Unlike other relevant books on this topic, Misa uses a historical longue durée driven approach to make his claim and to persuade his readers. As mentioned above, he begins with the powerful courts of Renaissance Europe and their pensioners, Leonardo da Vinci, Galileo, Gutenberg. The desire for visibility and power, made this period a time for technologies directed to “warfare, city building, courtly entertainments, and dynastic displays” (p.13). Chapter 2 discusses technology during the 16th and 17th centuries’ commercial expansion, centered on the Dutch case. The deep relation between technologies, such as boat building or textiles, and economic growth, nourishes a “set of wealth-creating technologies and techniques” (p.57). Chapter 3 focus on one of the most studied periods of European history, the industrial revolution, with its array of industrial technologies. Misa captures the massive changes that took place in England through the “geographies of industry” (p.59) based on three cities ― London, Manchester and Sheffield ― which identify three distinct industrial realities. Chapter 4 approaches the topic of technology and empires, using as main example the English Empire. Technologies of the land (railways, telegraphs, roads, harbors) were the heart of the notion of “civilizing mission”, fulfilling their destiny as “instruments of Empire”. (p.97), Chapter 5 tackles the rise of technoscience, highlighting the importance of “system-stabilizing industrial scientists” (p.157), who substituted the 19th century individual genius. Chapter 6 draws from Misa’s research and interests on cities as a kind of “urban machines”, pointing out how new industrial materials shaped the urban landscape, allowing new experiences in architecture and urban design. Chapter 7 focuses on the powerful influence of military interests in the development of 20th century technologies, ranging from high technology military funded solid-state electronics to the “means of destruction” (p.190), that is, weapons. Chapter 8 deals with globalization using the same perspective as for technology itself, i.e., analyzing it as a historically built phenomenon, with a life time which will eventually end, but that, nevertheless, influences the way “people think about technology and culture” (p.259).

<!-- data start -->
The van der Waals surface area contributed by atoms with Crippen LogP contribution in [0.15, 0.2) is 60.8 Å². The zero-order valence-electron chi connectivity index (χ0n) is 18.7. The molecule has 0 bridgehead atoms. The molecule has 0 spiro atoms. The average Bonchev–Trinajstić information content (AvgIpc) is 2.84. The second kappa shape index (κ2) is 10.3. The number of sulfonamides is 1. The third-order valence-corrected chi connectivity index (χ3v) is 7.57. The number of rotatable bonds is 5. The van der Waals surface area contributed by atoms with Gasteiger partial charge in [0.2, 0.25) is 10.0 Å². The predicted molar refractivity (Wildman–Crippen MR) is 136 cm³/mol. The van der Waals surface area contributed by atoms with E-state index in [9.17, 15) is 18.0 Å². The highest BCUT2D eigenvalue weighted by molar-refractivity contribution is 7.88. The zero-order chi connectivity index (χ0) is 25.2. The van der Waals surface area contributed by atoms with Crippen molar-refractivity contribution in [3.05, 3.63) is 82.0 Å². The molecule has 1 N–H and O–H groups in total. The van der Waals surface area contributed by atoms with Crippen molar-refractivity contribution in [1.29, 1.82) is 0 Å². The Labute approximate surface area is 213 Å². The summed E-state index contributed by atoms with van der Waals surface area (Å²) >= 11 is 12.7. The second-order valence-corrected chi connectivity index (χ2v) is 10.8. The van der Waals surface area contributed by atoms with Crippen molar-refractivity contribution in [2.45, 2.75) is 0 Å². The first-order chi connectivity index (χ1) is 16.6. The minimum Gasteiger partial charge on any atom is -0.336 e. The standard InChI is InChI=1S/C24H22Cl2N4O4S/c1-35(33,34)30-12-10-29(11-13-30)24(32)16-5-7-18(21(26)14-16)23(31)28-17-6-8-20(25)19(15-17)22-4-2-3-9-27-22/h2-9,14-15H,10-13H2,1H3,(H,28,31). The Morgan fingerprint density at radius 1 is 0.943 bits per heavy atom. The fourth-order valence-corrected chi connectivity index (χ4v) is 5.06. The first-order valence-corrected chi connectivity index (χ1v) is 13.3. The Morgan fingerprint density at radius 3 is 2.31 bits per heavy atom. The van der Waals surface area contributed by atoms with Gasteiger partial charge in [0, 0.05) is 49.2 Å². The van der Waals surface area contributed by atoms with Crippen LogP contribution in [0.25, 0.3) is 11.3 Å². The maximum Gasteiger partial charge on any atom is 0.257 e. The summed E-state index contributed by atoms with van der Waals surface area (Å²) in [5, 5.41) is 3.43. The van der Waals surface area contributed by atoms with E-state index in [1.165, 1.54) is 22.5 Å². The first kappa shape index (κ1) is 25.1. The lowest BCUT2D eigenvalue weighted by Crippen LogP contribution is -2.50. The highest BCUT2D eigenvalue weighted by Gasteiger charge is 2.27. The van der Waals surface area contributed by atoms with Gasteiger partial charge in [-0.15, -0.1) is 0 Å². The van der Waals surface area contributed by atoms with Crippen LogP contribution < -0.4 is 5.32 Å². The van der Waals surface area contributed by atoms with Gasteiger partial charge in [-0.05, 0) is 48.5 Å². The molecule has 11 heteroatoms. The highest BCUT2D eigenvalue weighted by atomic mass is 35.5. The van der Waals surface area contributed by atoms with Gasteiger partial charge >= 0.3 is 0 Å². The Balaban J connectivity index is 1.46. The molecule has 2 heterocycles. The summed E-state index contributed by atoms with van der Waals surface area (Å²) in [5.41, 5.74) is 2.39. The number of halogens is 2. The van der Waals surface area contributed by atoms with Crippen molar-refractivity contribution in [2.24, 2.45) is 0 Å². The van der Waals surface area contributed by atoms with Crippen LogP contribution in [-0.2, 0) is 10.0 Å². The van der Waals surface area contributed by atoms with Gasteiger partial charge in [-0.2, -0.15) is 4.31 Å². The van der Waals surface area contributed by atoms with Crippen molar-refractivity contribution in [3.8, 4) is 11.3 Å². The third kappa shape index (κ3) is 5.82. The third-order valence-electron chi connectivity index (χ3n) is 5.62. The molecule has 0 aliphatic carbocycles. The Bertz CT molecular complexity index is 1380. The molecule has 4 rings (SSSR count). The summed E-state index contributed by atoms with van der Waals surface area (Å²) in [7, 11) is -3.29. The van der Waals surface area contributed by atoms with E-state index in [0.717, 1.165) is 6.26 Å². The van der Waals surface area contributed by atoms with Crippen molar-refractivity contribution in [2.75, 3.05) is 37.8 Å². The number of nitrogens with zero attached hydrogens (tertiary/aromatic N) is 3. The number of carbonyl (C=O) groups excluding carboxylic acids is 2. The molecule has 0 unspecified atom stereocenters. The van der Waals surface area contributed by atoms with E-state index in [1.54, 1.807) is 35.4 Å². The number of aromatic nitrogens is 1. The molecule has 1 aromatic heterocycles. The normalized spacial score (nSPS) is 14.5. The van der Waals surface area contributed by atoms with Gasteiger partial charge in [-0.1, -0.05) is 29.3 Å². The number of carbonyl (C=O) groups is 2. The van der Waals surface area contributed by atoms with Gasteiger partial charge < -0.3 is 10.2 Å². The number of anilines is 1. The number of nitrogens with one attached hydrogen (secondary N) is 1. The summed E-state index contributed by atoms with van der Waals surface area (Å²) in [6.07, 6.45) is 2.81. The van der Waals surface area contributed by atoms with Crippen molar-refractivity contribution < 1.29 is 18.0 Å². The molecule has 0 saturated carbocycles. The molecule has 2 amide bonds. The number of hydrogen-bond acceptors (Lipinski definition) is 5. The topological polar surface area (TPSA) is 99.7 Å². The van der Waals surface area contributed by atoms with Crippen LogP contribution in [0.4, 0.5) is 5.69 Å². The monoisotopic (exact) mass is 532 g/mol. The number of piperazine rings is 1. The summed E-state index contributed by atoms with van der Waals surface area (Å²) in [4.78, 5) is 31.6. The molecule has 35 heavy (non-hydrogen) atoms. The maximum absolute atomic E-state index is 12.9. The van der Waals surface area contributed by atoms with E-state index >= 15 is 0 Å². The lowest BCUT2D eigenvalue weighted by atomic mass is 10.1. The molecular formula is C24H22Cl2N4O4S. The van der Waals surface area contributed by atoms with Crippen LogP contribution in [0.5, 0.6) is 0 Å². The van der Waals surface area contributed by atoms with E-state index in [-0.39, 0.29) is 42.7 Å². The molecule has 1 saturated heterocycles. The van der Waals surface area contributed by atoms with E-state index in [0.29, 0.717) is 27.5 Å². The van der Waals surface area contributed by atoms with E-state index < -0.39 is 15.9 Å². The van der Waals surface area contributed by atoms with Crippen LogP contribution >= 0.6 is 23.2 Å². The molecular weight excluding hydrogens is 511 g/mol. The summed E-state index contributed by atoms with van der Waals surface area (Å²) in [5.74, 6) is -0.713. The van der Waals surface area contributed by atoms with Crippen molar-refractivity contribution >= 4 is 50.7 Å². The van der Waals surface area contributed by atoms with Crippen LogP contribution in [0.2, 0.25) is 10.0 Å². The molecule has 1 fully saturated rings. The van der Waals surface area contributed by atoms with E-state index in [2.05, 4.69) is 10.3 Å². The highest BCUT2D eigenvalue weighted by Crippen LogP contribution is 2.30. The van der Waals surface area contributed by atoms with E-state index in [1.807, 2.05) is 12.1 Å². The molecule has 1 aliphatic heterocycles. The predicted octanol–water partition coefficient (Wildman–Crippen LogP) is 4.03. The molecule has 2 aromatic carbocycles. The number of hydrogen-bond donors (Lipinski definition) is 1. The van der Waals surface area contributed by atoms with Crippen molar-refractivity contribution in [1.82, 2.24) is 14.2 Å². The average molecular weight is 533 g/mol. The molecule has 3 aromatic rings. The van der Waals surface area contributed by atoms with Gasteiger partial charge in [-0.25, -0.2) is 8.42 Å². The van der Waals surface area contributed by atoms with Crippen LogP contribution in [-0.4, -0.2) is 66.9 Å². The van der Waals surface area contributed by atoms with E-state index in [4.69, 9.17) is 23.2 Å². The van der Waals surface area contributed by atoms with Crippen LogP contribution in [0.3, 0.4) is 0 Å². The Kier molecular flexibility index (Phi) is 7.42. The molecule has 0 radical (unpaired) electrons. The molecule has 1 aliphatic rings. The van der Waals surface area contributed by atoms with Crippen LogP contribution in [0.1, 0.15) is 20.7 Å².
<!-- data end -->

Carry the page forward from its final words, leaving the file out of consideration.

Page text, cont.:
The last chapter goes back to Misa’s initial claim against technological determinism. It is an excellent wrap-up, covering some of the major questions that always come to the surface when dealing with the history of technology, based on the data of the previous chapters: what is technology? Which is the extent of the relationship between technology, science and economics? What is technology good for? How does technology change society?
Leonardo to the Internet addresses different publics, ranging from the academic milieu to the general interested public. It is written in an accessible way, yet precise; the narrative easily catches the reader, but the historical information is never neglected; the author manages to keep his engagé posture when raising and discussing hot topics, but he is never biased.
As a potential textbook, Leonardo to the Internet has different levels of reading: it is a very good first introduction to history of technology, putting the production and consumption of technology in a social perspective since the beginning; it is mandatory for students already acquainted with the basics in history of technology, enabling them to thicken their approach to the multifaceted relation between technology and society.
Overall, Leonardo to the Internet: Technology and Culture from the Renaissance to the Present is a brilliant and stimulating book, easily read and yet full of ideas and arguments that will nourish the readers’ spirit for a long time.
* Centro Interuniversitário de História das Ciência e da Tecnologia, Universidade Nova de Lisboa, Campus de Caparica, Ed.VII, Piso 2, 2829-516 Caparica